Project Natick: Microsoft's underwater Datacenter

A datacenter is a specially designed structure that is created for the purposes such as: collecting, processing, distributing or allowing the access to large amounts of data.

A datacenter is an essential part to IT’s operations in any organization. It's used to store and organize most critical and propriety assets in enterprises, this makes it of utmost importance for the continuity of operations that take place on daily basis.

A datacenter is referred to as a single object, however, it includes storage systems, routers, switches, firewalls, servers, and application-delivery controllers as its key components.

Source: Microsoft

Microsoft’s Project Natick:

In the spring of 2018, Microsoft announced the deployment of its Northern Isles underwater datacenter. This datacenter is a part of their so called Project Natick. The idea of the underwater datacenter was first proposed during Microsoft’s ThinkWeek in 2014. And in 2015, through a 105-day experimental deployment in the Pacific Ocean, Microsoft was able to prove that the underwater datacenters idea was actually attainable.

The cylinder was built in France by a shipbuilding company and when it came to renewable energy, the European Marine Energy Center (EMEC) provided the needed help. The presence of EMEC was one of the factors that made Microsoft choose this location. “We’ve got so much renewable energy here” Neil Kermode, a managing director at EMEC, said. “We’ve produced more than we need since 2012,” he added. Orkney was chosen because it is a major center for renewable energy research. And the area of the Orkney Island is covered by 100% renewable grid supplied by both wind and solar.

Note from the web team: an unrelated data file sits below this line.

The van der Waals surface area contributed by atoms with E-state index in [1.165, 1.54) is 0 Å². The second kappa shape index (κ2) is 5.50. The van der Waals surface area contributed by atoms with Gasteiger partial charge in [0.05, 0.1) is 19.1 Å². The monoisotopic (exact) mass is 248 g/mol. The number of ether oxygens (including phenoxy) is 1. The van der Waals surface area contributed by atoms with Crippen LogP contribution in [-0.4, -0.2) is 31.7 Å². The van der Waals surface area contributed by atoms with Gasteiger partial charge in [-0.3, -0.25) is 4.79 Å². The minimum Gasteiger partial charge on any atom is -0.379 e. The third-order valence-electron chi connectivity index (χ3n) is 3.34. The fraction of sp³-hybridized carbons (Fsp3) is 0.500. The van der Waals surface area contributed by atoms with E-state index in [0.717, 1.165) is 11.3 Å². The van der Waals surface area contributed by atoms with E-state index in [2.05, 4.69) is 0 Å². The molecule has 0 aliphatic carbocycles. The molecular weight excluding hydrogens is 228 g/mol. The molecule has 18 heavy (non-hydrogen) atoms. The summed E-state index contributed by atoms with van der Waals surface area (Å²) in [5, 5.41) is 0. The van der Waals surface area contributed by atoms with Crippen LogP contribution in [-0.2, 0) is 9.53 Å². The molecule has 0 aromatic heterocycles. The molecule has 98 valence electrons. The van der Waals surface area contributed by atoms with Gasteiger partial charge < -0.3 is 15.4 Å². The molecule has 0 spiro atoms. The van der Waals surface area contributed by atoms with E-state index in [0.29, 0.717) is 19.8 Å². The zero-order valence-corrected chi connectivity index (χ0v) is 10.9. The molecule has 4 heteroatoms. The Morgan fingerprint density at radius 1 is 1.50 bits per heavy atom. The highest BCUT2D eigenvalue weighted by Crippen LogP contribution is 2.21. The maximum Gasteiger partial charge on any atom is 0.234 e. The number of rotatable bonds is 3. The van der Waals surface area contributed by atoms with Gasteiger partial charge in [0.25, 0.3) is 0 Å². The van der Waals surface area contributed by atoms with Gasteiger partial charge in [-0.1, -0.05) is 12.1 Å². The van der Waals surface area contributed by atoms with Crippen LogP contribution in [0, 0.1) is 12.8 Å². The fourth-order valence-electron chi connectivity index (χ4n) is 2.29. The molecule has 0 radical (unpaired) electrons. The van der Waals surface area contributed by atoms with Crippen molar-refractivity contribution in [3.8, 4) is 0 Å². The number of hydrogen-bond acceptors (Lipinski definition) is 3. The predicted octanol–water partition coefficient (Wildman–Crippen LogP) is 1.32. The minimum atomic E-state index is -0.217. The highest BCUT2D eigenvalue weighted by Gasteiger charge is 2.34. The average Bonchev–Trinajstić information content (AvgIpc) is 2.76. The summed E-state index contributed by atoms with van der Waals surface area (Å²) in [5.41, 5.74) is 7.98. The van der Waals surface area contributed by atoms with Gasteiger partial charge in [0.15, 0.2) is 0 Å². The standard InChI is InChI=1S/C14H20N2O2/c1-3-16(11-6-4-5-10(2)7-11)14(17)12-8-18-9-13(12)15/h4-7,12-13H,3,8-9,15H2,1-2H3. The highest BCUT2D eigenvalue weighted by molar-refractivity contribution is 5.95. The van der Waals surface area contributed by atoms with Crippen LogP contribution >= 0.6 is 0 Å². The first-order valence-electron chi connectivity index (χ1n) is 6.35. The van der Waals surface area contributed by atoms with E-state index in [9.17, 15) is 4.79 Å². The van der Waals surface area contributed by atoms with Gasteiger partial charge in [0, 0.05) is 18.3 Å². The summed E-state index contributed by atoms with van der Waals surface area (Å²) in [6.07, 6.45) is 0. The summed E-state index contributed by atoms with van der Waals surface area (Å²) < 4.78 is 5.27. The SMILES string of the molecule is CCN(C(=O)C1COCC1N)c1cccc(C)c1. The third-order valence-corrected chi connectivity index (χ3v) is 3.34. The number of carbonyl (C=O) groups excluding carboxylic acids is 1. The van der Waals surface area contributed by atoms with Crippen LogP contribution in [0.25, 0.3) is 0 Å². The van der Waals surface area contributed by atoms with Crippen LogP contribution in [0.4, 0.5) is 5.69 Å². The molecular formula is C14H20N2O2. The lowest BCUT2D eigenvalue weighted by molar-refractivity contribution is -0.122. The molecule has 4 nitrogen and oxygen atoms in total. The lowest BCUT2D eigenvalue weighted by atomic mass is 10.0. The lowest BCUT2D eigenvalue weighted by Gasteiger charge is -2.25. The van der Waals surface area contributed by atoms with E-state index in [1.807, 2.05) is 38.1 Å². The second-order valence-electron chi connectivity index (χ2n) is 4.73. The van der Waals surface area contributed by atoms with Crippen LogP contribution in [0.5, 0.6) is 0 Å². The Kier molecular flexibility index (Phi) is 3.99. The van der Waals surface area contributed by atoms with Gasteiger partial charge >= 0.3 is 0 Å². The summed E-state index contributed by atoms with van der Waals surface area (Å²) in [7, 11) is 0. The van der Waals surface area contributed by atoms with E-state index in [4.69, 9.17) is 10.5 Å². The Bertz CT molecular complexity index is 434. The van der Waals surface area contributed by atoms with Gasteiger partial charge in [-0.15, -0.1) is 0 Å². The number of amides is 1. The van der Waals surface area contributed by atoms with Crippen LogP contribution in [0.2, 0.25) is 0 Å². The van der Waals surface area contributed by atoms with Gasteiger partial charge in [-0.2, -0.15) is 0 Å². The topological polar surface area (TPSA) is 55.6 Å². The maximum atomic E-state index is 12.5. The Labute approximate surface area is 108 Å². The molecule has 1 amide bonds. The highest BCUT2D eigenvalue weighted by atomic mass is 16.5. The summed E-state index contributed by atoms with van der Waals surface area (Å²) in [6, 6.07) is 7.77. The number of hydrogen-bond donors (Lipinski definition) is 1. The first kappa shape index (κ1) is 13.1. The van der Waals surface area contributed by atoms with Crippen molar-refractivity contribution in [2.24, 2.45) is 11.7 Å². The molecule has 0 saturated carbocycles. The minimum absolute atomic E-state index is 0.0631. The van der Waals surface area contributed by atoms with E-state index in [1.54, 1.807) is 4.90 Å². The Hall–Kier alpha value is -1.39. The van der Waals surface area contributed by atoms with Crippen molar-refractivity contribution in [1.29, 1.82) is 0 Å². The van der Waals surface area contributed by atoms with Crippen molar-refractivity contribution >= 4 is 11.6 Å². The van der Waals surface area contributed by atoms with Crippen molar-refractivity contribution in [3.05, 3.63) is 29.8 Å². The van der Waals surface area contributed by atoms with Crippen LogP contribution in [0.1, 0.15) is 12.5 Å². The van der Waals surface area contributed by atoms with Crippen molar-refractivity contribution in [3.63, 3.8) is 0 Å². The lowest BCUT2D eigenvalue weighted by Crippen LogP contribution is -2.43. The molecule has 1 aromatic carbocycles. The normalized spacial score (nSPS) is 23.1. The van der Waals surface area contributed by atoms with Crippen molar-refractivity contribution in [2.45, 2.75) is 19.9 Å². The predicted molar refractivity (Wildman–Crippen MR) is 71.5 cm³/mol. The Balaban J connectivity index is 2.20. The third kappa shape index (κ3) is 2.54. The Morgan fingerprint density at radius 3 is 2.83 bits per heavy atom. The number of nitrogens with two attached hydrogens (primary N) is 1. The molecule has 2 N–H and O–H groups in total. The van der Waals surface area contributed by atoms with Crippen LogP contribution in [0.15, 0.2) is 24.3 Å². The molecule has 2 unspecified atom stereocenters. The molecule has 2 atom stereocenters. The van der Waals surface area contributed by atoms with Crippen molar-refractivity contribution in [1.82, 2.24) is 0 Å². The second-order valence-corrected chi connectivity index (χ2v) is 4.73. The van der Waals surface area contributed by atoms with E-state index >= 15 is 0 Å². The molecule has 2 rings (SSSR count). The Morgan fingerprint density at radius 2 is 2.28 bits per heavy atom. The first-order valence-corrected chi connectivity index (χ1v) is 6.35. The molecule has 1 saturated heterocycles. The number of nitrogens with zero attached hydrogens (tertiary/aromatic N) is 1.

The project Natick’s team deployed the Northern Isles datacenter 117 ft. deep into the seabed in the spring of 2018. And throughout the following two years, they tested and monitored the performance and reliability of the datacenter’s servers.

Source: Microsoft

The main theory behind this project was that the cooling costs of computers will be cut down when being placed underwater, “we think we actually get much better cooling underwater than on land,” Ben Cutler, a project manager in Microsoft’s special projects research group who leads Project Natick, said. “Additionally, because there are no people, we can take all the oxygen and most of the water vapor out of the atmosphere which reduces corrosion, which is a significant problem in datacenters,” he added.

The cable that brings power to the data center is what is also used to take its data to the shore and to the wider internet –but there's a risk that if any of the computers on board breaks, it cannot be repaired. However, the team had a hope that with being underwater, datacenters had a lower failure rate than on land.

The datacenter was built to stay for up to five years on the seafloor, but early this year, and after almost two years, Microsoft pulled it out and studied it. The results didn't only prove that these underwater datacenters seem to work well in terms of performance, but it also was able to show that the servers contained inside the datacenter are up to eight times more reliable than their dry-land counterparts.

Datacenters are designed due to the need for collecting, processing, and distributing of large amounts of data in short periods of time. A datacenter is a used to store computer systems, networking equipment, and power supplies and subsystems electrical switches. Any organization usually has its datacenter in the same building and organizations who do not have their own, sometimes, rent servers or use cloud-based services at hosts. In 2014, Microsoft had an idea that storing datacenters underwater is actually an achievable idea. They, then, deployed North Isles of Project Natick datacenter. And in 2020 they pulled the datacenter form under the water to study it and it was proved that the underwater datacenters are better than their on-land counterparts.

Is this article useful?

Want to share it?